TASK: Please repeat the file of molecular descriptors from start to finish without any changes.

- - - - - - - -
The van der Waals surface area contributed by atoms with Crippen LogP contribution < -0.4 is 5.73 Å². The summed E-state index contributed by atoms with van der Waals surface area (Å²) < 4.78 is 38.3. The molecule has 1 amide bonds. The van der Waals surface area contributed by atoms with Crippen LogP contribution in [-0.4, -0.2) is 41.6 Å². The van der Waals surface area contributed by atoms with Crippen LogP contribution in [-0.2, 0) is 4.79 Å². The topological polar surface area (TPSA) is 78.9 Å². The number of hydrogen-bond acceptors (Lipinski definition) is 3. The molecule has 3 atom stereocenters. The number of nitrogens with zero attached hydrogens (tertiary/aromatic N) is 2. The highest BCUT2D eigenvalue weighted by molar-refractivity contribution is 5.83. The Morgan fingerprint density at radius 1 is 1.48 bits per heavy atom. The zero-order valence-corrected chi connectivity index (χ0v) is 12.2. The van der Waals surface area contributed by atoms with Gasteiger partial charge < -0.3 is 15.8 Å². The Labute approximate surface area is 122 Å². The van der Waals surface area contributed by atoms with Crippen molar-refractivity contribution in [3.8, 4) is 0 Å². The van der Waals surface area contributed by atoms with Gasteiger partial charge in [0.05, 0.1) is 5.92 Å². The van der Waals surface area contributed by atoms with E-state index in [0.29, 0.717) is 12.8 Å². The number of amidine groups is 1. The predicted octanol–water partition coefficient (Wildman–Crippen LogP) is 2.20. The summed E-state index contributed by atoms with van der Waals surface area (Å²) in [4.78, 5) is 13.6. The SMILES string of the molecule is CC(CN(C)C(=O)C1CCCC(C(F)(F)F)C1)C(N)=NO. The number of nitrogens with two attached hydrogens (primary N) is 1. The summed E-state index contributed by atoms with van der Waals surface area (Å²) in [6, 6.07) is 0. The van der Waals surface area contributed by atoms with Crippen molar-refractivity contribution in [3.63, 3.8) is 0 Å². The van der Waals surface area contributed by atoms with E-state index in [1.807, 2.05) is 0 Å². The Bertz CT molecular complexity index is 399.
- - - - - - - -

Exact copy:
The van der Waals surface area contributed by atoms with Crippen LogP contribution < -0.4 is 5.73 Å². The summed E-state index contributed by atoms with van der Waals surface area (Å²) < 4.78 is 38.3. The molecule has 1 amide bonds. The van der Waals surface area contributed by atoms with Crippen LogP contribution in [-0.4, -0.2) is 41.6 Å². The van der Waals surface area contributed by atoms with Crippen LogP contribution in [-0.2, 0) is 4.79 Å². The topological polar surface area (TPSA) is 78.9 Å². The number of hydrogen-bond acceptors (Lipinski definition) is 3. The molecule has 3 atom stereocenters. The number of nitrogens with zero attached hydrogens (tertiary/aromatic N) is 2. The highest BCUT2D eigenvalue weighted by molar-refractivity contribution is 5.83. The Morgan fingerprint density at radius 1 is 1.48 bits per heavy atom. The zero-order valence-corrected chi connectivity index (χ0v) is 12.2. The van der Waals surface area contributed by atoms with Gasteiger partial charge < -0.3 is 15.8 Å². The Labute approximate surface area is 122 Å². The van der Waals surface area contributed by atoms with Crippen molar-refractivity contribution in [3.8, 4) is 0 Å². The van der Waals surface area contributed by atoms with Gasteiger partial charge in [0.05, 0.1) is 5.92 Å². The van der Waals surface area contributed by atoms with E-state index in [0.29, 0.717) is 12.8 Å². The number of amidine groups is 1. The predicted octanol–water partition coefficient (Wildman–Crippen LogP) is 2.20. The summed E-state index contributed by atoms with van der Waals surface area (Å²) in [4.78, 5) is 13.6. The SMILES string of the molecule is CC(CN(C)C(=O)C1CCCC(C(F)(F)F)C1)C(N)=NO. The number of nitrogens with two attached hydrogens (primary N) is 1. The summed E-state index contributed by atoms with van der Waals surface area (Å²) in [6, 6.07) is 0. The van der Waals surface area contributed by atoms with Crippen molar-refractivity contribution in [3.63, 3.8) is 0 Å². The van der Waals surface area contributed by atoms with E-state index in [1.807, 2.05) is 0 Å². The Bertz CT molecular complexity index is 399.